Friday, August 28, 2009

Do Not Open: An Encyclopedia of the World's Best-Kept Secrets

By John Farndon

Dorling Kindersley, 2007

$29.99, ages 10 and up

Nothing attracts a child to reading like a book titled, "Do Not Open," or one that promises to share all the crazy, wonderful stuff adults don't want kids to know about.

That's a lot to live up to, but Farndon's compendium of the world's most peculiar and mysterious facts is every bit as fun as it sounds.

Over the course of 256 pages, the best-selling author delves into 96 mysterious topics, from the truth about hoaxes to the secrets of brainwashing and safe cracking. He also gives the lowdown on bizarre mathematical patterns in nature and loopy laws that could get you locked up and how to create your very own nation and travel through time.

Adding to aura of the information being hush-hush, the book comes in a paperboard book case that's made to look like a metal lock box with painted-on rivets and lock, a window with bars, and a magnetic door enclosure.

With so many facts to choose from, a book this big might look overwhelming, but once inside Farndon gives easy tips to navigate through. At the bottom of every feature are teasers leading to related topics and their page numbers, so there's no need to flip around looking for the next interesting thing or go back and forth to the table of contents, though readers can certainly do that if they prefer. By inviting readers to read in a circuitous fashion, reading becomes an adventure. Kids sleuth through the information, rather than conform to the usual way of looking things up.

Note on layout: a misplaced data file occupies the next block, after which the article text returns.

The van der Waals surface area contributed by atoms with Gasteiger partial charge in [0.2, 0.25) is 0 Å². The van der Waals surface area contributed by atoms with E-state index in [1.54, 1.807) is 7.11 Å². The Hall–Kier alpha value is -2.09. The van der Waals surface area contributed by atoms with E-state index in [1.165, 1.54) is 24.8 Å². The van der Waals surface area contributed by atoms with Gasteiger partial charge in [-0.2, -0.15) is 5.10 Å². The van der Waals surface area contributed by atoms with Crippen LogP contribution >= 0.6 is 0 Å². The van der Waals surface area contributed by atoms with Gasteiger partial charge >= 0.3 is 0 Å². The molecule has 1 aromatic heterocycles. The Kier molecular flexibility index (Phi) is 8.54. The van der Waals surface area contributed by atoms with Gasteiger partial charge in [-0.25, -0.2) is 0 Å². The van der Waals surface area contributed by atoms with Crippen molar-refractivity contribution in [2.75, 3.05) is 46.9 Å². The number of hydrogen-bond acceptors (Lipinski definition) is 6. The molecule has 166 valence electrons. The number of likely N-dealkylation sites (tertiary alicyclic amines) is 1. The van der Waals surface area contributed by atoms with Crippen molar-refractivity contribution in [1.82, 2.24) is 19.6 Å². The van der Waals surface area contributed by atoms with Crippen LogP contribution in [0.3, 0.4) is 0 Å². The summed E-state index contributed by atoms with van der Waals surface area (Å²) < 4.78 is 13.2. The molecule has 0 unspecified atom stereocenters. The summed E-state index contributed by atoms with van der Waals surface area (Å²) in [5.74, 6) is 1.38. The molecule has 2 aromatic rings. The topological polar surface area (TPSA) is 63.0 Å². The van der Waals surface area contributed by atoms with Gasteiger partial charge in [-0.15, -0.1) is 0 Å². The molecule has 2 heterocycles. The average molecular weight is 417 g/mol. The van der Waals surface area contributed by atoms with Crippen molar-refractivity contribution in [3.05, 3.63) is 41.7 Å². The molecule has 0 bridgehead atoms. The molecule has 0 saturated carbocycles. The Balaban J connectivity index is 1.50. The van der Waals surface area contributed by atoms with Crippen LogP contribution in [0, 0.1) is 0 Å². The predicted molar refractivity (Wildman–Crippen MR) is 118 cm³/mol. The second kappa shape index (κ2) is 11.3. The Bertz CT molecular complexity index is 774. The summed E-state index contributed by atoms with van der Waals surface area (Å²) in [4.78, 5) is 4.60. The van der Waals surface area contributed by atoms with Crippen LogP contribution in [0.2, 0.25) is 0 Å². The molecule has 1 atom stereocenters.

On every page inventive graphics make the facts that much more juicy and exciting. In a spread about lost treasures, kids are told true-life stories about stolen gold and jewels then given cardinal directions to fold-out windows on the opposite page that explain (or speculate) what happened to those treasures. The windows are arranged around a map that is set up like a game board, with points of reference and a grid of spaces to move on.

In another feature about reading body language, readers browse through 32 line drawings of a boy's body signals and learn which gestures suggest he is confident, ill-at-ease or lying, while half-way into the book, they come to a section about stealth technology, where the transparent body of the Northrop B-2 Spirit aircraft is superimposed over a blue sky, with breakouts explaining its invisible coating, vapor reducers, gold cockpit and more. (It doesn't get much cooler than that.)

The diversity of graphics reminds me of walking through a modern art museum. No two spreads look alike and there's always an interactive element to peak readers' interest in the facts. This is one reference book that doesn't get lost on a shelf. In fact in our 10-year-old's bedroom, few books other than DK's Cool Stuff series have been opened as much.

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